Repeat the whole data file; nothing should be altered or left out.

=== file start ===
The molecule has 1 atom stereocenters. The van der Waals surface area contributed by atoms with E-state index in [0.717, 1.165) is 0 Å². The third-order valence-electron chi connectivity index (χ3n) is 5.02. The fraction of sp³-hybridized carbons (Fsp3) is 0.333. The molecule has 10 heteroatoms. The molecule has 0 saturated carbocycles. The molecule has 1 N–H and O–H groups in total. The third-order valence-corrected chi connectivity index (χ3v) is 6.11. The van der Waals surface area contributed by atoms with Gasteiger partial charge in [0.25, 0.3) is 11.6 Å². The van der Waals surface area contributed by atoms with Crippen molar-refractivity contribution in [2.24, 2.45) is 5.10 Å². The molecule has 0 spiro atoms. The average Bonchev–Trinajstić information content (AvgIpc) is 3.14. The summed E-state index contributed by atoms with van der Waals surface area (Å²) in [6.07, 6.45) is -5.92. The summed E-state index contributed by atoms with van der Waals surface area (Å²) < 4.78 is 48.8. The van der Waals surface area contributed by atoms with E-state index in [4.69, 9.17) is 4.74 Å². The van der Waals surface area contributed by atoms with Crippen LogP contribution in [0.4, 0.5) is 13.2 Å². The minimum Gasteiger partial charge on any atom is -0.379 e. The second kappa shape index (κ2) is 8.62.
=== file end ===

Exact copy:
The molecule has 1 atom stereocenters. The van der Waals surface area contributed by atoms with E-state index in [0.717, 1.165) is 0 Å². The third-order valence-electron chi connectivity index (χ3n) is 5.02. The fraction of sp³-hybridized carbons (Fsp3) is 0.333. The molecule has 10 heteroatoms. The molecule has 0 saturated carbocycles. The molecule has 1 N–H and O–H groups in total. The third-order valence-corrected chi connectivity index (χ3v) is 6.11. The van der Waals surface area contributed by atoms with Gasteiger partial charge in [0.25, 0.3) is 11.6 Å². The van der Waals surface area contributed by atoms with Crippen molar-refractivity contribution in [2.24, 2.45) is 5.10 Å². The molecule has 0 spiro atoms. The average Bonchev–Trinajstić information content (AvgIpc) is 3.14. The summed E-state index contributed by atoms with van der Waals surface area (Å²) in [6.07, 6.45) is -5.92. The summed E-state index contributed by atoms with van der Waals surface area (Å²) < 4.78 is 48.8. The van der Waals surface area contributed by atoms with E-state index in [4.69, 9.17) is 4.74 Å². The van der Waals surface area contributed by atoms with Crippen LogP contribution in [0.4, 0.5) is 13.2 Å². The minimum Gasteiger partial charge on any atom is -0.379 e. The second kappa shape index (κ2) is 8.62.